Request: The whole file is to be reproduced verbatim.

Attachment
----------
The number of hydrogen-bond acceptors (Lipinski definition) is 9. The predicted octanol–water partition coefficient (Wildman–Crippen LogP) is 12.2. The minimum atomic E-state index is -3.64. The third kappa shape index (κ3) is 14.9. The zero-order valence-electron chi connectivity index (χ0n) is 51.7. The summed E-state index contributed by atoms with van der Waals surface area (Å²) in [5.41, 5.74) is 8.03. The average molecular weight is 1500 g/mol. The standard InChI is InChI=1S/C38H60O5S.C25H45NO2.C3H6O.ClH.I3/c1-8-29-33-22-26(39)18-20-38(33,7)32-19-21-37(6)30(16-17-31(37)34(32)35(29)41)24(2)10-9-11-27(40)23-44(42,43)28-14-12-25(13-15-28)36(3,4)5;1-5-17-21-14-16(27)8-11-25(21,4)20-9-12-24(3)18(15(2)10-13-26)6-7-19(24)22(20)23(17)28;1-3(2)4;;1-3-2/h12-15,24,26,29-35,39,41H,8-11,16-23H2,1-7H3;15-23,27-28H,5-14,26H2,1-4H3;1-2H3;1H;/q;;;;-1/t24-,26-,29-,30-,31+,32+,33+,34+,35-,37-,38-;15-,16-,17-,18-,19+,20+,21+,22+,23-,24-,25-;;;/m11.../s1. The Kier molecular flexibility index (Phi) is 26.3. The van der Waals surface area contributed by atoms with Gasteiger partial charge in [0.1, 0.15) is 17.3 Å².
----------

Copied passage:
The number of hydrogen-bond acceptors (Lipinski definition) is 9. The predicted octanol–water partition coefficient (Wildman–Crippen LogP) is 12.2. The minimum atomic E-state index is -3.64. The third kappa shape index (κ3) is 14.9. The zero-order valence-electron chi connectivity index (χ0n) is 51.7. The summed E-state index contributed by atoms with van der Waals surface area (Å²) in [5.41, 5.74) is 8.03. The average molecular weight is 1500 g/mol. The standard InChI is InChI=1S/C38H60O5S.C25H45NO2.C3H6O.ClH.I3/c1-8-29-33-22-26(39)18-20-38(33,7)32-19-21-37(6)30(16-17-31(37)34(32)35(29)41)24(2)10-9-11-27(40)23-44(42,43)28-14-12-25(13-15-28)36(3,4)5;1-5-17-21-14-16(27)8-11-25(21,4)20-9-12-24(3)18(15(2)10-13-26)6-7-19(24)22(20)23(17)28;1-3(2)4;;1-3-2/h12-15,24,26,29-35,39,41H,8-11,16-23H2,1-7H3;15-23,27-28H,5-14,26H2,1-4H3;1-2H3;1H;/q;;;;-1/t24-,26-,29-,30-,31+,32+,33+,34+,35-,37-,38-;15-,16-,17-,18-,19+,20+,21+,22+,23-,24-,25-;;;/m11.../s1. The Kier molecular flexibility index (Phi) is 26.3. The van der Waals surface area contributed by atoms with Gasteiger partial charge in [0.1, 0.15) is 17.3 Å².